The nominee for Army under secretary told a Senate committee that he believes his experiences as an Iraq War veteran and member of Congress will help him in the job.
Patrick Murphy is a former Army captain and staff judge advocate who spent eight years in the service.
He deployed to Bosnia in 2002 and Iraq in 2003, and also served as a constitutional law professor at the U.S. Military Academy.
The 42-year-old served two terms in the U.S. House representing Pennsylvania’s 8th District.
Appearing Dec. 15 before the Senate Armed Services Committee, alongside the nominees for under secretary of the Navy and Air Force, Murphy said that if confirmed for a post that makes him the chief management officer of the Army, he’ll engage in a top-to-bottom review looking for "efficiencies within the organization so we can refocus on those warfighters who are keeping our families safe."
Murphy vowed, "I will make sure that the Army is manned, trained and equipped to accomplish what General Milley recently articulated as his fundamental task, to win in the unforgiving crucible of ground combat.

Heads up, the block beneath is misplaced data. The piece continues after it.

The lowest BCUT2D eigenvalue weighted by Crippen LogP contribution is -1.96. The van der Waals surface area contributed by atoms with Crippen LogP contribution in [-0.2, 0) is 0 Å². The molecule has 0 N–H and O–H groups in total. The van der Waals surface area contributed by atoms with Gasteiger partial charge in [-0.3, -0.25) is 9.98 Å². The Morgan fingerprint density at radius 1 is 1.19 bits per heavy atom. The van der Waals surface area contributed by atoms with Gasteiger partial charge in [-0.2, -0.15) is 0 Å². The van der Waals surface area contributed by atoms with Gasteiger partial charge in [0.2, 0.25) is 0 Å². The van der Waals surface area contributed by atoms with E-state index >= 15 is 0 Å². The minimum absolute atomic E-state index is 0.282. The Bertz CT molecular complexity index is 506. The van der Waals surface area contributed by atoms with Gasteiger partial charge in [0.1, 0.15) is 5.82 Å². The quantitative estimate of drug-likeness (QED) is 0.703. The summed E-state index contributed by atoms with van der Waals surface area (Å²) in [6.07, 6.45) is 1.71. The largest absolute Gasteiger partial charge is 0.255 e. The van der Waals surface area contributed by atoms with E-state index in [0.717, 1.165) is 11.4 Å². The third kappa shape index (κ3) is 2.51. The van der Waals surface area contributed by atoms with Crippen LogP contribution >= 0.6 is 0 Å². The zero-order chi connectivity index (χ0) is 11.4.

Adding, And, I’ll make sure that our troops do not have a fair fight, that they have a tactical and technical advantage against our enemies."
Murphy said he is worried about the Army.
Size is one issue, he said. "When I left Congress five years ago, we were 45 brigade combat teams on active duty. We are now down to 31."
Resources are another, he said, noting the tradeoff the Army is making in slowing modernization to pay for readiness. The result is taking on increased risk.
Sen. John McCain, R-Ariz., the armed services committee chairman, said Murphy and the other under secretary nominees will need to guide the development of their service’s "business systems and processes during a time of severe fiscal restraint, in one of the most dangerous national security climates that this nation has ever seen."
And, he told them to expect to be busy in the final year of the Obama administration.
Some people in the Pentagon will be resistant to change, and try to wait out the new leaders, McCain said, telling the nominees to "defy" them.
"Next year will be a sprint, not a marathon," McCain said.
"There is much work to be done, and not a minute to be wasted," he said.